As all technologies and classes of substances, the use of aptamers has certain limitations as well as advantages. In vitro selection experiments are the major obstacle to success, which means whether a specific combination of the target protein and the nucleic acid library will produce an aptamer. Essentially, this limitation binds to a limited number of nucleotide groups and building blocks from which a nucleic acid library is made. The four canonical nucleotides, together with ribose (in the case of RNA) or deoxyribose (in the case of DNA) and phosphate backbone, are highly limited chemical diversity in comparison to 21 proteinogenic amino acids that are capable of forming a large number of molecular interactions and properties such as polar, charged, basic, acidic, aromatic, and aliphatic. Therefore, the success rate of in vitro selection experiments for protein targets was found to be 30% [37].

The inability of aptamers to cross cell membranes autonomously (e.g., passive diffusion represents a further limitation in their applicability and is mainly attributed to their macromolecules and polyanionic nature). Nevertheless, several options are available to overcome this restraint (e.g., transfection with liposomes, through plasmid or viral delivery or using nanoparticles). In experiments with isolated cells and cell culture, intracellular distribution of aptamers can be achieved, but this is more complicated in vivo, especially when the targeted tissue is CNS. The barrier (blood-brain barrier) cannot passively pass aptamers and other macromolecules. However, by performing in vivo experiments, aptamers that cross the blood-brain barrier in mice and penetrate into the brain parenchyma could be identified [36].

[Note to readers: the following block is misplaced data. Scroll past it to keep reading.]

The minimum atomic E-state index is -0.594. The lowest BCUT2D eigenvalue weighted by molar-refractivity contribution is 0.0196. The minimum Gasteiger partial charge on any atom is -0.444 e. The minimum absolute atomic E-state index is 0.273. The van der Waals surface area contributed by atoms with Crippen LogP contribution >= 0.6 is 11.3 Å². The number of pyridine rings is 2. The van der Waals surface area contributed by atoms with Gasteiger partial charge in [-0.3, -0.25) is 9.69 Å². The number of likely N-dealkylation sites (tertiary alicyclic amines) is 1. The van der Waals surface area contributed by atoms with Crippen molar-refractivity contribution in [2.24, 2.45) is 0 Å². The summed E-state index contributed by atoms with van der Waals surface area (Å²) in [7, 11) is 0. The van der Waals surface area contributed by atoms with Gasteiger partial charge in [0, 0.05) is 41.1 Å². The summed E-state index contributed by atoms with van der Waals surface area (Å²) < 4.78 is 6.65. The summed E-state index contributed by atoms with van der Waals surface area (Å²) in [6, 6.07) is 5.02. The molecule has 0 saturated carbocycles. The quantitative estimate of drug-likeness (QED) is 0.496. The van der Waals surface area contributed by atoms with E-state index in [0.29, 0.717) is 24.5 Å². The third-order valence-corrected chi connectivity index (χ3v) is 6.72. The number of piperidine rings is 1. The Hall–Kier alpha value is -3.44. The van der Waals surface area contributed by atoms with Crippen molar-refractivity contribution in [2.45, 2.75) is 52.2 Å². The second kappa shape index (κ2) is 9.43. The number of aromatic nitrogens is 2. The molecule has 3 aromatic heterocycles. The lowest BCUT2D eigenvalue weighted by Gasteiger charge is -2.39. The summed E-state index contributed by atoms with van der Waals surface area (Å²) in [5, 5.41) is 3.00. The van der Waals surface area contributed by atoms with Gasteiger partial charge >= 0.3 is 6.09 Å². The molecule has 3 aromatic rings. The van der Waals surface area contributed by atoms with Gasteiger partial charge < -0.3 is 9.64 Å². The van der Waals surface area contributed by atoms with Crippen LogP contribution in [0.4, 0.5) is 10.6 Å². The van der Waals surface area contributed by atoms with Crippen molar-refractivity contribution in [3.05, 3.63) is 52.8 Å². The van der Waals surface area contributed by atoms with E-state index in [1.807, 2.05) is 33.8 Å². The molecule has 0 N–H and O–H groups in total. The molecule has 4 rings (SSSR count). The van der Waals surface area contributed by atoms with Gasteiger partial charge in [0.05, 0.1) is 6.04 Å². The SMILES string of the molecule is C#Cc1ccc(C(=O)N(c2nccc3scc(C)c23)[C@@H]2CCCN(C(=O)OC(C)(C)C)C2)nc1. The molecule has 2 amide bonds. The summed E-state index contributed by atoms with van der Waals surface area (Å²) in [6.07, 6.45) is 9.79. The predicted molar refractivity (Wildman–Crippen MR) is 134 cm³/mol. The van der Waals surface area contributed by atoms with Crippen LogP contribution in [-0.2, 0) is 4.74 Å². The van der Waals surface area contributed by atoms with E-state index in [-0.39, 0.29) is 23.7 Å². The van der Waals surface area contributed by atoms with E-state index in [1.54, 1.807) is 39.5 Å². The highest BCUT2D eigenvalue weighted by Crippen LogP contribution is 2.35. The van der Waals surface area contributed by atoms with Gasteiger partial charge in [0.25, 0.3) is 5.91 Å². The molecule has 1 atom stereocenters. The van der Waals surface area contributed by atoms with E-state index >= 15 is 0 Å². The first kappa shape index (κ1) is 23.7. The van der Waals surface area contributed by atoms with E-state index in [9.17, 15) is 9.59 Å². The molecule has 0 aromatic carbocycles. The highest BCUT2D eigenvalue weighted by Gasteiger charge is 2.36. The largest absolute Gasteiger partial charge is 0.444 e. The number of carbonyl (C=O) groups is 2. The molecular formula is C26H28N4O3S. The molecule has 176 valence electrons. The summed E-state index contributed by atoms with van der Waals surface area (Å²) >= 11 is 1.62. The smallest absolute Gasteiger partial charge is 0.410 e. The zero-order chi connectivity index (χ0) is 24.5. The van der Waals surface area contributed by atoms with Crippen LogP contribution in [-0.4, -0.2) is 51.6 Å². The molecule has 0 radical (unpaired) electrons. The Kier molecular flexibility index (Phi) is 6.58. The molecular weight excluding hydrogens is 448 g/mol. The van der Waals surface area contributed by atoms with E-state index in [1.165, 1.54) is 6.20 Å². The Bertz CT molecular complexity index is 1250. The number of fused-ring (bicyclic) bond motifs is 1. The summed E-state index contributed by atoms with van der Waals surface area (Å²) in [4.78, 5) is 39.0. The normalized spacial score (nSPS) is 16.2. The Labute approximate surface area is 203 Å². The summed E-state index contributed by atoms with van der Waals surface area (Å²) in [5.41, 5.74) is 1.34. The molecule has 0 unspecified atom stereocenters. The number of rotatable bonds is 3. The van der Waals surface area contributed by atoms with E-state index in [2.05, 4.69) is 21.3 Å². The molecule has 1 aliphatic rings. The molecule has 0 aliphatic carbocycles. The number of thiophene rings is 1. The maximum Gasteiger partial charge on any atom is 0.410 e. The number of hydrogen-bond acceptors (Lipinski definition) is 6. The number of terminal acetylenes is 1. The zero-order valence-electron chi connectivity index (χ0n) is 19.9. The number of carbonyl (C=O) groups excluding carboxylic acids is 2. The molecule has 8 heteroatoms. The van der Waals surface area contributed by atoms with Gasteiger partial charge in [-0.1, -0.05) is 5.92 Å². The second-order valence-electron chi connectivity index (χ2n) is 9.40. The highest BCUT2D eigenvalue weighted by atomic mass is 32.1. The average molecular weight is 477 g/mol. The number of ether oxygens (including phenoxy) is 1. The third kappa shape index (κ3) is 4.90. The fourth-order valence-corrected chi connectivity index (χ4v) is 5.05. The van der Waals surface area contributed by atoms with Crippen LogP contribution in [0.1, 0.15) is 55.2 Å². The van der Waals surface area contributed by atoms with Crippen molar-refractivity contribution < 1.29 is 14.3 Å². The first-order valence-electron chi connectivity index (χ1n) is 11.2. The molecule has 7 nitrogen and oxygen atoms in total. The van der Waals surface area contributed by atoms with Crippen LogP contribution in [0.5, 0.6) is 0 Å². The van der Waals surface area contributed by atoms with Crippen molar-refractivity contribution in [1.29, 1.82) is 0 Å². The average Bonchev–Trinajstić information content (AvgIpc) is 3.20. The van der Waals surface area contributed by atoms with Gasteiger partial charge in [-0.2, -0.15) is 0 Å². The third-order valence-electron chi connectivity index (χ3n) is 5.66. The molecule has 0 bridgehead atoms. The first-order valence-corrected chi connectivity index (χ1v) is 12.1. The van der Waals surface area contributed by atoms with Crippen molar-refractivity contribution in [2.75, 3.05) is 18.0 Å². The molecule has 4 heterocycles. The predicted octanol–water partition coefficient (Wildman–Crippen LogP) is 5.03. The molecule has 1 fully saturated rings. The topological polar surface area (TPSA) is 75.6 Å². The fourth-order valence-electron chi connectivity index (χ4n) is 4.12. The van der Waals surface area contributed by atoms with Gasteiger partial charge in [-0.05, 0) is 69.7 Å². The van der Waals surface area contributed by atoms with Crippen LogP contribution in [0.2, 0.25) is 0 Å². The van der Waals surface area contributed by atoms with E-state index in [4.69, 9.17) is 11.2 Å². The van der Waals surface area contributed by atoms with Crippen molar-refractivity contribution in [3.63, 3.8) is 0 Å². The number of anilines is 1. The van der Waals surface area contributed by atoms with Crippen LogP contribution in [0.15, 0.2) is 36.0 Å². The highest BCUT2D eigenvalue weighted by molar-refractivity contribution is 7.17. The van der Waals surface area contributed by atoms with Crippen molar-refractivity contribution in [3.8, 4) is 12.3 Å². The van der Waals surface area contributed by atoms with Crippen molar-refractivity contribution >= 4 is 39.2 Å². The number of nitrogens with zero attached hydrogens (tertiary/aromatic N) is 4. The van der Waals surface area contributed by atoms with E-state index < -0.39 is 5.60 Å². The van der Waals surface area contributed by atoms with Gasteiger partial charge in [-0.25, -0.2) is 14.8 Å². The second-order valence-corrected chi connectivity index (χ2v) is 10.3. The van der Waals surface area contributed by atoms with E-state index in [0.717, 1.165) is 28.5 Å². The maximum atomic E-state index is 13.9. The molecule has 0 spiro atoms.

Aptamer technology has emerged into almost every field in the life sciences since its inauguration 25 years ago. To date, a wide variety of aptamers have been selected and characterized and also allowed to bind to a wide variety of target molecules. Aptamers are suitable for diagnostic and therapeutic applications because of their unique properties. In this chapter, we explained that because of the specific properties of aptamers, it can be a valuable tool for basic research in the field of neuroscience. In the future, neurobiology approaches will reveal a number of interesting target proteins in which specific and potent inhibitors are required. Analysis of target proteins in neurons and neuronal systems requires identification and availability of specific inhibitory compounds. Thus, the identification of new aptamers may be crucial for the timely acquisition of new inhibitors for the treatment of disorders in the neurological system. Together, we believe that aptamers will be a valuable research tool for neurological studies and that data from new studies in the field of aptamer and neuroscience will reveal the full potential of aptamers.

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Fatma Söylemez and Çağatay Han Türkseven (November 26th 2019). Aptamers and Possible Effects on Neurodegeneration [Online First], IntechOpen, DOI: 10.5772/intechopen.89621. Available from: